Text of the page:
Why we always do:

WebDriver driver = new ChromeDriver();

Not this:

ChromeDriver driver= new ChromeDriver();

Any special reason, except object size ?


5 Answers 5


We generally do it this way because usually we want to be able to run our tests on multiple browsers. If we declare the driver as a specific driver type, we are then anchored to only that driver. This is not a problem if you only ever need to test on say Chrome for example. But what if you later want your tests to also be able to work with IE, Opera, Firefox, etc.?

These are extended classes of the WebDriver interface.

If your main tests and other classes define the commonly shared driver as simply WebDriver instead of specifically being tied to ChromeDriver, then the same tests can be run without change to the test code itself simply by initializing the shared driver object with a different driver extended class.


Absolutely right, Good explanation provided by @Bill Hileman, I was already upvoted it.

In addition to clear this doubt you need to understand What is WebDriver and ChromeDriver/Firefoxdriver.

ChromeDriver driver= new ChromeDriver();

With the use of above line, The script works perfectly on chrome browser but things are getting complicated in future if I want run my same script on Firefox or IE or some different browser.

How can we modify the same script to work for multiple browsers (Selenium Grid) instead of having a script for each browsers like ChromeDriver, FirefoxDriver, IEDriver?

Why can WebDriver be used instead of FirefoxDriver and ChromeDriver?

Because, in comparison with FirefoxDriver() and ChromeDriver() which are classes so objects can be created for them, WebDriver is an interface.

An interface is just a template that is implemented by a class. It specifies what fields and methods the class should have but without providing more details.
The classes that implement the interface will provide the methods implementations.

So WebDriver is an interface and FirefoxDriver and ChromeDriver classes that implement the WebDriver interface.

Keep in mind, Just method declarations and no method implementations.

What about FirefoxDriver()?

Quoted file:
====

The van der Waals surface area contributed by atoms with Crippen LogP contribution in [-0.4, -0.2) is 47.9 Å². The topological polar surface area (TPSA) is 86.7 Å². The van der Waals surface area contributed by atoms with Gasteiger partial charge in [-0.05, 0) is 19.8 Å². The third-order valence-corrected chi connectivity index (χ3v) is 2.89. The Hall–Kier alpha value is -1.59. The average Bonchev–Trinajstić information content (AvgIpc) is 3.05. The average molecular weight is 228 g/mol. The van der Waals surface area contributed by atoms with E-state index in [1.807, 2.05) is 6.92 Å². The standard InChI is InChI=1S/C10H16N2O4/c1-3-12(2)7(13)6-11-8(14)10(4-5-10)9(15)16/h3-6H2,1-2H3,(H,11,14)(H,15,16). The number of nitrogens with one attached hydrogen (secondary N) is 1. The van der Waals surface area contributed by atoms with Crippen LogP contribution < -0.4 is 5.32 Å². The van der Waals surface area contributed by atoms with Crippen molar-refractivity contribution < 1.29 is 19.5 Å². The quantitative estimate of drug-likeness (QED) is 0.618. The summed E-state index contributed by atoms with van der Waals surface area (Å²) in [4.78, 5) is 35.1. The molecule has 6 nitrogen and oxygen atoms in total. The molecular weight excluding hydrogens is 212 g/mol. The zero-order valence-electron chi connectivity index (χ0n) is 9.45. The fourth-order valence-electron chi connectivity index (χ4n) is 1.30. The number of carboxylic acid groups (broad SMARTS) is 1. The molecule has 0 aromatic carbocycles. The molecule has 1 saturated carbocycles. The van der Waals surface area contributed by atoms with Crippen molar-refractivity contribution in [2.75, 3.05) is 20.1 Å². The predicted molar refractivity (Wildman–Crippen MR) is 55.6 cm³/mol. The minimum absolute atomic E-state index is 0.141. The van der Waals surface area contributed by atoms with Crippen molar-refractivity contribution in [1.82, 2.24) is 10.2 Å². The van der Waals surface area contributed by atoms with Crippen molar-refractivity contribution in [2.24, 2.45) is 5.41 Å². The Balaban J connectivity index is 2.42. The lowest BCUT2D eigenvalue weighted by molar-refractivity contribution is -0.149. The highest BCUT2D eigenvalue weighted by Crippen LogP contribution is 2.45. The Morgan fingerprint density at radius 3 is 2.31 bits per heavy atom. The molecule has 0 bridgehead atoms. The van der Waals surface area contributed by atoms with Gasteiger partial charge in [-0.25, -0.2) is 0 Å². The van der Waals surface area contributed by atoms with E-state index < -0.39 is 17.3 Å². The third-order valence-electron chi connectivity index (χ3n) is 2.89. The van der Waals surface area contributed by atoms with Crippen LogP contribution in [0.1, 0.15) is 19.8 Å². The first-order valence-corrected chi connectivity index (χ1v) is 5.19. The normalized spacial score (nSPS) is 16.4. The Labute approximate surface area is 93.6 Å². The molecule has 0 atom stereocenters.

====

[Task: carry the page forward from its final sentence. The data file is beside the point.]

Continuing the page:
FirefoxDriver()/ChromeDriver() is not really implementing the WebDriver interface.

It is inheriting instead from the RemoteDriver class which implements the WebDriver interface.

Below is some content of the RemoteDriver class:

public class RemoteWebDriver implements WebDriver, JavascriptExecutor,FindsById, FindsByClassName, FindsByLinkText, FindsByName, FindsByCssSelector, FindsByTagName, FindsByXPath,
HasInputDevices, HasCapabilities, TakesScreenshot {

private static final Logger logger = Logger.getLogger(RemoteWebDriver.class.getName());
private Level level = Level.FINE;

private ErrorHandler errorHandler = new ErrorHandler();
private CommandExecutor executor;
private Capabilities capabilities;
private SessionId sessionId;
private FileDetector fileDetector = new UselessFileDetector();
private ExecuteMethod executeMethod;

public void get(String url) {
execute(DriverCommand.GET, ImmutableMap.of("url", url));

public String getTitle() {
Response response = execute(DriverCommand.GET_TITLE);
Object value = response.getValue();
return value == null ? "" : value.toString();

public String getCurrentUrl() {
Response response = execute(DriverCommand.GET_CURRENT_URL);
if (response == null || response.getValue() == null) {
throw new WebDriverException("Remote browser did not respond to getCurrentUrl");
} else {
return response.getValue().toString();

Lots of method implementations are available in RemoteDriver.

This is why, we could not create the WebDriver object, because WebDriver is an interface and not a class.

It is possible to create an object for an interface and instantiate it using any of the classes that implements the interface.